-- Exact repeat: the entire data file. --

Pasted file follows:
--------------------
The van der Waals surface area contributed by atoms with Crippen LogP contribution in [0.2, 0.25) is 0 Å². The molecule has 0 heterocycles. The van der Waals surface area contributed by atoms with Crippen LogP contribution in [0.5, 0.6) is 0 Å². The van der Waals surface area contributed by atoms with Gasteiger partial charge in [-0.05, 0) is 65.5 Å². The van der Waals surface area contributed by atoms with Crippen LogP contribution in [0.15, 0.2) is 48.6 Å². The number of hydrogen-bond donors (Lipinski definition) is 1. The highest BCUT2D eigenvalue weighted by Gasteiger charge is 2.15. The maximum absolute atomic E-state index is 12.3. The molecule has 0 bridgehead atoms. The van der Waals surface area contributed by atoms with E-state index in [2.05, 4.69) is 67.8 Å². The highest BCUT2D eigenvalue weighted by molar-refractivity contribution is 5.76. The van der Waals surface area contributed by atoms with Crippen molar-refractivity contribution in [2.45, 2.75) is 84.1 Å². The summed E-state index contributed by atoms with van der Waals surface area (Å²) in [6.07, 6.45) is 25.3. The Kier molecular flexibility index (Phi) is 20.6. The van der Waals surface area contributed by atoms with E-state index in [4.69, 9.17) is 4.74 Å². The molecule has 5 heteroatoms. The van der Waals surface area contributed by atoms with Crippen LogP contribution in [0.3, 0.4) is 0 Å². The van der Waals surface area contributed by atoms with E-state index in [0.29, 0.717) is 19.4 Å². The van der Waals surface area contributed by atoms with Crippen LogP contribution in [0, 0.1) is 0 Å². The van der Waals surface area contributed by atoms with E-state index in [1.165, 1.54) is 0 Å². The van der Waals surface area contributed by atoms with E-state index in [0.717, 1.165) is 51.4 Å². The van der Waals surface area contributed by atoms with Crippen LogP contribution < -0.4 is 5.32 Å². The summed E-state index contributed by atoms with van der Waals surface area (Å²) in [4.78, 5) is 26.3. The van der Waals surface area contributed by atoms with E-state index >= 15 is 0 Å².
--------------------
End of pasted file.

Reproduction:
The van der Waals surface area contributed by atoms with Crippen LogP contribution in [0.2, 0.25) is 0 Å². The molecule has 0 heterocycles. The van der Waals surface area contributed by atoms with Crippen LogP contribution in [0.5, 0.6) is 0 Å². The van der Waals surface area contributed by atoms with Gasteiger partial charge in [-0.05, 0) is 65.5 Å². The van der Waals surface area contributed by atoms with Crippen LogP contribution in [0.15, 0.2) is 48.6 Å². The number of hydrogen-bond donors (Lipinski definition) is 1. The highest BCUT2D eigenvalue weighted by Gasteiger charge is 2.15. The maximum absolute atomic E-state index is 12.3. The molecule has 0 bridgehead atoms. The van der Waals surface area contributed by atoms with E-state index in [2.05, 4.69) is 67.8 Å². The highest BCUT2D eigenvalue weighted by molar-refractivity contribution is 5.76. The van der Waals surface area contributed by atoms with Crippen molar-refractivity contribution in [2.45, 2.75) is 84.1 Å². The summed E-state index contributed by atoms with van der Waals surface area (Å²) in [6.07, 6.45) is 25.3. The Kier molecular flexibility index (Phi) is 20.6. The van der Waals surface area contributed by atoms with E-state index in [4.69, 9.17) is 4.74 Å². The molecule has 5 heteroatoms. The van der Waals surface area contributed by atoms with Crippen LogP contribution in [0.3, 0.4) is 0 Å². The van der Waals surface area contributed by atoms with E-state index in [0.29, 0.717) is 19.4 Å². The van der Waals surface area contributed by atoms with Crippen LogP contribution in [0, 0.1) is 0 Å². The van der Waals surface area contributed by atoms with E-state index in [1.165, 1.54) is 0 Å². The van der Waals surface area contributed by atoms with E-state index in [0.717, 1.165) is 51.4 Å². The van der Waals surface area contributed by atoms with Crippen LogP contribution < -0.4 is 5.32 Å². The summed E-state index contributed by atoms with van der Waals surface area (Å²) in [4.78, 5) is 26.3. The van der Waals surface area contributed by atoms with E-state index >= 15 is 0 Å².